Information Amid Noise

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Below are four snapshots I took on my phone yesterday during my morning train commute. These images from the CNBC app were taken within seconds of each other:

Notice any sort of pattern here?

There is no word the financial media likes to insert into headlines more than amid. Words like this are used for one purpose and one purpose only – to ascribe a reason or an explanation for some short term market movement. They subtly imply causation from correlation without outright saying it. I don’t blame the networks and publications for regurgitating this stuff every day – they know it’s total B.S. just as much as we do! Their obligation to their viewers advertisers is not to provide nuance but to create an aura of certainty and to scratch the perennial itch we all have to know *why* something is happening.

Amid is not the only tool in their arsenal – there’s also after, following, as and on – but amid is the go-to. By definition, it means to be surrounded by or in the middle of something. And that’s exactly how it’s used, right in the middle of some fleeting financial data point and some coincident news story that may or may not be tangentially related to said data point.

Nothing I say or write here will change this practice, so the only suggestion I’ll make to these media outlets is to start using the word in the context of things that actually matters to investors. Here are a few headlines I wouldn’t mind scrolling through the next time I open one of my financial news apps:

Interest rates fluctuated today amid conflicting goals and objectives of individuals, institutions, governments and central banks across the globe.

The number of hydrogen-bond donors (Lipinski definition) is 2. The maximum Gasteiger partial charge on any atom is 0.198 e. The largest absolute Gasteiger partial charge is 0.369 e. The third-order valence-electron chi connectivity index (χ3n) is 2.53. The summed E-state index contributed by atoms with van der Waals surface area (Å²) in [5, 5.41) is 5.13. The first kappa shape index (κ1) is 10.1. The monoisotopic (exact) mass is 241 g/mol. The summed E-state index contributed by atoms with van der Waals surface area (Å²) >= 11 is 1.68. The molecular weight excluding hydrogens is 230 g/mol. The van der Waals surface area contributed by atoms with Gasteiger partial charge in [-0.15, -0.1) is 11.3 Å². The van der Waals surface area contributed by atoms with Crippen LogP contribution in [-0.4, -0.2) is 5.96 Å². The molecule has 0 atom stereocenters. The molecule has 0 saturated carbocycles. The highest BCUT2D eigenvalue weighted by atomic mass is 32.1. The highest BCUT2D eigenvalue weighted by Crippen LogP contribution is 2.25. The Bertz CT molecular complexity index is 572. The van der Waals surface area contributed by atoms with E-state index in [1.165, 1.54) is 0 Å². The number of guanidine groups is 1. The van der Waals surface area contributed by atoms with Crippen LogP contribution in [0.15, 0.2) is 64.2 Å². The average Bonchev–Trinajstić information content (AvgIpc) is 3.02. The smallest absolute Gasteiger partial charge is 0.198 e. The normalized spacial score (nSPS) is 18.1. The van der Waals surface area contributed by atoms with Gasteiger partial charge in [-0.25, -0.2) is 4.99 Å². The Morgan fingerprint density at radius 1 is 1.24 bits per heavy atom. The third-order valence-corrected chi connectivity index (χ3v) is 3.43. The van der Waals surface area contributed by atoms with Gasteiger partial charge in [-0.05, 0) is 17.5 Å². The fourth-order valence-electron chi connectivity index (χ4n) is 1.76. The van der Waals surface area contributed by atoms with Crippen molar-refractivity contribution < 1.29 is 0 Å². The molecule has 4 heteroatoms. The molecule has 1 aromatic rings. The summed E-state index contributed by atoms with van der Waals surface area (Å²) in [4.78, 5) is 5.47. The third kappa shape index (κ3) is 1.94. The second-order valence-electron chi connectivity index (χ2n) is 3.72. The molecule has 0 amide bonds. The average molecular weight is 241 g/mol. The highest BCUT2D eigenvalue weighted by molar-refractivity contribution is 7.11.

Stocks fell yesterday amid more sellers showing up than buyers.

Diversification does wonders over the long-term amid being an endless source of frustration in the short-term.

Value tends to outperform growth over time amid investors extrapolating to the upside and downside.

Value also occasionally underperforms growth over long stretches of time amid investors extrapolating to the upside and downside.

Commodities swing wildly amid supply and demand searching for an equilibrium.

The stock market rewards investors for bearing risk more often than not amid a relentless litany of uncertainty.


Understanding that narrative follows price and not the other way around is a critical step in becoming a successful investor. Don’t let yourself be fooled otherwise amid the myriad distractions out there.

About Phil Huber, CFA, CFP®

Philip Huber is Chief Investment Officer for Huber Financial Advisors and also serves as chairman of the firm’s Investment Committee. He takes an active role in the development of market intelligence and thought leadership designed to educate clients and communicate the firm’s investment philosophy. More about me here.
Twitter: @bpsandpieces

  

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